Emotion and the Psychological Distance of Climate Change

Haoran Chu, Janet Z. Yang

Research output: Contribution to journalArticle

3 Scopus citations

Abstract

Anchored by construal level theory and appraisal theories of emotion, this study examines whether discrete emotions vary along with perceived psychological distance of climate change impacts. We found that reduced psychological distance perception led to an increase in concrete emotions such as anger, fear, sadness, and guilt. In contrast, increased psychological distance perception led to an increase in hope—an abstract emotion. Compared to anger, anxiety, and hope, fear, guilt, and shame had more limited impact on climate mitigation action and policy support. Trait empathy moderated the effect of psychological distance manipulation on distance perception and emotions.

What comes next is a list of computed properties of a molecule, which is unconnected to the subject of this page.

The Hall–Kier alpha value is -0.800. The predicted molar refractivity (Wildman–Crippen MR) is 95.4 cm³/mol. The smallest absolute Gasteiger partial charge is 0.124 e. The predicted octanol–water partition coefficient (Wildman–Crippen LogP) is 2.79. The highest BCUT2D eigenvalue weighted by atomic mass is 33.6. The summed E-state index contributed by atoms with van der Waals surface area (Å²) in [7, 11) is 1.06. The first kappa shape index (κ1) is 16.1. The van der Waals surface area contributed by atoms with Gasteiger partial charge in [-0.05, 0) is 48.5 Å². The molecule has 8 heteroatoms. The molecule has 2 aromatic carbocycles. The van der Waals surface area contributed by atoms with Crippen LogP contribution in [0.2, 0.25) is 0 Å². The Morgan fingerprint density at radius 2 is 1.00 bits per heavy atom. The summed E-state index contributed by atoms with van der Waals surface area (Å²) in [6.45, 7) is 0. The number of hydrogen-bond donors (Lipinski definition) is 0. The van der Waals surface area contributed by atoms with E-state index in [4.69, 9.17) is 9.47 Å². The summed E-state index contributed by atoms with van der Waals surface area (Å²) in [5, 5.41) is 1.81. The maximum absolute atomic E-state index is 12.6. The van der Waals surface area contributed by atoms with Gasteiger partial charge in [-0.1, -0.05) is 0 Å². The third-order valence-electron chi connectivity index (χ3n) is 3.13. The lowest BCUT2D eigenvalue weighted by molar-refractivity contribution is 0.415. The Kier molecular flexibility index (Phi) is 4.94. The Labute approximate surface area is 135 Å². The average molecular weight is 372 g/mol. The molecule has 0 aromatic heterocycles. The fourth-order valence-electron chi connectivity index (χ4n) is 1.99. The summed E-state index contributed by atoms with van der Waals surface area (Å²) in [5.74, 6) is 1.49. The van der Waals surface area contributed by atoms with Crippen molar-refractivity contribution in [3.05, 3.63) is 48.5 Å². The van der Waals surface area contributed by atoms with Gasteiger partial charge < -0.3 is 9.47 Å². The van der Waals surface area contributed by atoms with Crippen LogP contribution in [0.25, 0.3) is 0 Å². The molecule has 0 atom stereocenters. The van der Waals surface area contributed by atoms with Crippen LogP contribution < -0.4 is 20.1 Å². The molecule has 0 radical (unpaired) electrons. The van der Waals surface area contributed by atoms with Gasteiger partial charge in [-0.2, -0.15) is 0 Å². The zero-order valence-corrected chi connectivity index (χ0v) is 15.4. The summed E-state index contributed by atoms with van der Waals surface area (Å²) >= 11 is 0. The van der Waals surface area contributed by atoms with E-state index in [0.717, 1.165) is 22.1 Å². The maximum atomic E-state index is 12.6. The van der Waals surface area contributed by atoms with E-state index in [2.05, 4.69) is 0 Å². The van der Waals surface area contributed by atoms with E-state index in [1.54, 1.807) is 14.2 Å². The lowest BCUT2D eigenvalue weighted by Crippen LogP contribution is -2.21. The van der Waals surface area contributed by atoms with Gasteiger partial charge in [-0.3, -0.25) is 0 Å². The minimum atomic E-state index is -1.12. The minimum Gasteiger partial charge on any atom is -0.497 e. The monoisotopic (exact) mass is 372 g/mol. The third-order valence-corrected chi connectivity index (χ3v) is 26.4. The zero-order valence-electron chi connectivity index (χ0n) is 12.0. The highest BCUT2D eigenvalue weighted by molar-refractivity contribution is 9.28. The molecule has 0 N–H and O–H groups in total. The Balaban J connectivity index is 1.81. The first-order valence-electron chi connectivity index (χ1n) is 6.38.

Original languageEnglish
Pages (from-to)761-789
Number of pages29
JournalScience Communication
Volume41
Issue number6
DOIs
StatePublished - Dec 1 2019

Keywords

  • climate change
  • discrete emotion
  • psychological distance
  • trait empathy

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